CMS leader testifies to DOI: Clarify notification during the 90-day grace period
With the large number of Coloradans newly insured through the Affordable Care Act comes a risk for payment issues to physician practices due to the 90-day grace period. CMS Immediate Past President Jan Kief, MD, testified at a hearing of the Colorado Division of Insurance on Thursday, May 1, about a proposed state rule to clarify the 90-day grace period.
Per federal rule, patients who receive federal subsidies to purchase plans through the state health insurance exchange have a 90-day grace period for non-payment of premiums. During the first 30 days the health insurer must pay for claims as if the patient were eligible, but in the last 60 days they can suspend claims. If the patient’s coverage is cancelled after 90 days because of non-payment of premiums, the insurer may deny all suspended claims for services furnished during the 31-90 day time period.
Physician practices could therefore be in a position of providing services for up to 60 days, only to be stuck with the prospect of either having to absorb the costs as bad debt or attempting to collect arrears from patients who may not have the means to pay these bills given that they couldn’t pay for their premiums.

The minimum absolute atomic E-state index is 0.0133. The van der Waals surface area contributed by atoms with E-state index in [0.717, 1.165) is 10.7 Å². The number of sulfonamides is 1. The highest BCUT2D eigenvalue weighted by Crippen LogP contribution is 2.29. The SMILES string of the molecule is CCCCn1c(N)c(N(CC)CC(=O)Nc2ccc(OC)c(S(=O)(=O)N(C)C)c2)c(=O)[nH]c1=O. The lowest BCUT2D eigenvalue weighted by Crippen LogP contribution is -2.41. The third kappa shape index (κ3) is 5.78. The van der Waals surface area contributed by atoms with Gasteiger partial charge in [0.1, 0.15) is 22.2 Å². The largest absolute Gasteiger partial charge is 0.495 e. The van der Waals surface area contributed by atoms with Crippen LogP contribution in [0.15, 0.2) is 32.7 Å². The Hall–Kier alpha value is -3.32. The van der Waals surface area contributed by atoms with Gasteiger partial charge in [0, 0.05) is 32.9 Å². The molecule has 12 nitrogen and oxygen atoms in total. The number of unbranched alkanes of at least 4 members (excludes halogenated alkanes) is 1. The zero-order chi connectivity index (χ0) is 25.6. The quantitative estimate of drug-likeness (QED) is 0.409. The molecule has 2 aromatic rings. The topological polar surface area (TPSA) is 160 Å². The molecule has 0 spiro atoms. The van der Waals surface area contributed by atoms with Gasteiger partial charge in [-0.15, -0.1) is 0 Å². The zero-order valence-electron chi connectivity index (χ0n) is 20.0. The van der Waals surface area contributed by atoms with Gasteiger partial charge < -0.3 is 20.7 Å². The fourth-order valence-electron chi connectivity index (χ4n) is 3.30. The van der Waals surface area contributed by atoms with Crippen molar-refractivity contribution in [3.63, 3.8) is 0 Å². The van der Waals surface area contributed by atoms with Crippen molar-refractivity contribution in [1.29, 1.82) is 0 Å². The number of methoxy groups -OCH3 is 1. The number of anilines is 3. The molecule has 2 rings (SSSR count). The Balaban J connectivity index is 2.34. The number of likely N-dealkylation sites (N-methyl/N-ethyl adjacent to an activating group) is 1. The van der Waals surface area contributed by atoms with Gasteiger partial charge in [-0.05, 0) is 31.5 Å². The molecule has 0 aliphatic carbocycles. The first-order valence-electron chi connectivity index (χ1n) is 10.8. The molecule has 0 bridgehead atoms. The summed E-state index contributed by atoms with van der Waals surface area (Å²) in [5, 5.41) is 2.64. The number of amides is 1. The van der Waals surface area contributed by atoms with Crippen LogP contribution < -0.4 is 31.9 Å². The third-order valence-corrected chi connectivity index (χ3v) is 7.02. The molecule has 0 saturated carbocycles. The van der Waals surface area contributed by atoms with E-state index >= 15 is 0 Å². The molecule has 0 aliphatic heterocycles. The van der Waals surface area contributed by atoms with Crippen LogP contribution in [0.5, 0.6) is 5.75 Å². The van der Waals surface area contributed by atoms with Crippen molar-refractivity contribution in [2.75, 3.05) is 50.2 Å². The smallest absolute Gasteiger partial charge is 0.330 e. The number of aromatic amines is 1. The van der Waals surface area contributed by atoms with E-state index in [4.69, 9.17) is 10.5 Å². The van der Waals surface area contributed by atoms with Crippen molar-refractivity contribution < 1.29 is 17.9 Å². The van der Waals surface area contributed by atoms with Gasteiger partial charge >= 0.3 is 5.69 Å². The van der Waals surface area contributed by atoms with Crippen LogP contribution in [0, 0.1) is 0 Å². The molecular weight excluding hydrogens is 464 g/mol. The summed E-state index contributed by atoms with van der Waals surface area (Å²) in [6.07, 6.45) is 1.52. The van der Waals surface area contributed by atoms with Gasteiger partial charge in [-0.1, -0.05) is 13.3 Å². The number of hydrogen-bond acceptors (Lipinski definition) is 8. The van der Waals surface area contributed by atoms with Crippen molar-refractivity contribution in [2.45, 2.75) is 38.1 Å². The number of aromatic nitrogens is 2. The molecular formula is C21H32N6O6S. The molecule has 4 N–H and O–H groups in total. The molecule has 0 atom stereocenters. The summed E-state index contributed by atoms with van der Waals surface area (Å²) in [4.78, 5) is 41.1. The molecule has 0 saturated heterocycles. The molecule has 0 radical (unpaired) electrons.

The ACA requires that the carrier notify the enrollee’s physician and other health care providers when a patient enters into the second and third month of the grace period, but the notification requirement is vague and does not indicate when such notification must be made.
“We strongly support the division’s efforts to add clarity to the 90-day grace period for policyholders receiving advance tax payments under the Affordable Care Act,” Kief said. “The division has the unique opportunity to not only address the consumer and health plan issues related to grace periods but also the concerns of those actually delivering the care to the policyholder.”
She stated that the proposed regulation – 4-2-48 – should include language that will ensure providers receive eligibility information in a timely manner, and in a manner detailed enough so that they can anticipate any potential problems. “These proactive measures will give our health care professionals the assurance they need to continue providing access to care for the Coloradans receiving advance tax payments through the purchase of exchange products.”
Kief testified on behalf of the Colorado Medical Society, the Colorado Hospital Association, the Colorado Medical Group Management Association, the Colorado Academy of Family Physicians, the Denver Medical Society, University Physicians, the Colorado Society of Anesthesiologists, the Colorado Orthopaedic Society, the Colorado Chapter of the American College of Physicians, and Pikes Peak Professional Association of Health Care Office Management.
Click here to read her testimony.
Posted in: ASAP | Practice Evolution | Payment Reform | Interacting With Payers | Health System Reform